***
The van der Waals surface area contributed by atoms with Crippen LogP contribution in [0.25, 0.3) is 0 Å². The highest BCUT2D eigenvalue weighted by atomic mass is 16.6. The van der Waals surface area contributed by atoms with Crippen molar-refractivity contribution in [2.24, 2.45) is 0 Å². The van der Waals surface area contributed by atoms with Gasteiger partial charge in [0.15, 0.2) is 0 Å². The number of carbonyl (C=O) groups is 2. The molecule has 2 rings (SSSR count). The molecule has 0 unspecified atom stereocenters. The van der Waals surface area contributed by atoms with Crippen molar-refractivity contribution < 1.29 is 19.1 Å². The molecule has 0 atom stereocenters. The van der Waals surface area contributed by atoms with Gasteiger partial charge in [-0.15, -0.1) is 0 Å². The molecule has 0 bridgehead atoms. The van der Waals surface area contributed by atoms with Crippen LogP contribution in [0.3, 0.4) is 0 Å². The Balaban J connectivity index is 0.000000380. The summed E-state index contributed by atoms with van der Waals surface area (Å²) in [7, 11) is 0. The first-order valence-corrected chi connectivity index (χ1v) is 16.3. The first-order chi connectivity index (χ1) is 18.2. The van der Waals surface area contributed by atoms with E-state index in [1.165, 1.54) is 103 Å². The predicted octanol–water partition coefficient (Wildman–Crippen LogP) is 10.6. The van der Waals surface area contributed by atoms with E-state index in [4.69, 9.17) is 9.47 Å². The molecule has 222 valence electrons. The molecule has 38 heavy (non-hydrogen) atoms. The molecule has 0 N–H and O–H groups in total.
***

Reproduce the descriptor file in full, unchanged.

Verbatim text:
The van der Waals surface area contributed by atoms with Crippen LogP contribution in [0.25, 0.3) is 0 Å². The highest BCUT2D eigenvalue weighted by atomic mass is 16.6. The van der Waals surface area contributed by atoms with Crippen molar-refractivity contribution in [2.24, 2.45) is 0 Å². The van der Waals surface area contributed by atoms with Gasteiger partial charge in [0.15, 0.2) is 0 Å². The number of carbonyl (C=O) groups is 2. The molecule has 2 rings (SSSR count). The molecule has 0 unspecified atom stereocenters. The van der Waals surface area contributed by atoms with Crippen molar-refractivity contribution < 1.29 is 19.1 Å². The molecule has 0 atom stereocenters. The van der Waals surface area contributed by atoms with Gasteiger partial charge in [-0.15, -0.1) is 0 Å². The molecule has 0 bridgehead atoms. The van der Waals surface area contributed by atoms with Crippen LogP contribution in [0.3, 0.4) is 0 Å². The Balaban J connectivity index is 0.000000380. The summed E-state index contributed by atoms with van der Waals surface area (Å²) in [7, 11) is 0. The first-order valence-corrected chi connectivity index (χ1v) is 16.3. The first-order chi connectivity index (χ1) is 18.2. The van der Waals surface area contributed by atoms with E-state index in [1.165, 1.54) is 103 Å². The predicted octanol–water partition coefficient (Wildman–Crippen LogP) is 10.6. The van der Waals surface area contributed by atoms with E-state index in [4.69, 9.17) is 9.47 Å². The molecule has 222 valence electrons. The molecule has 38 heavy (non-hydrogen) atoms. The molecule has 0 N–H and O–H groups in total.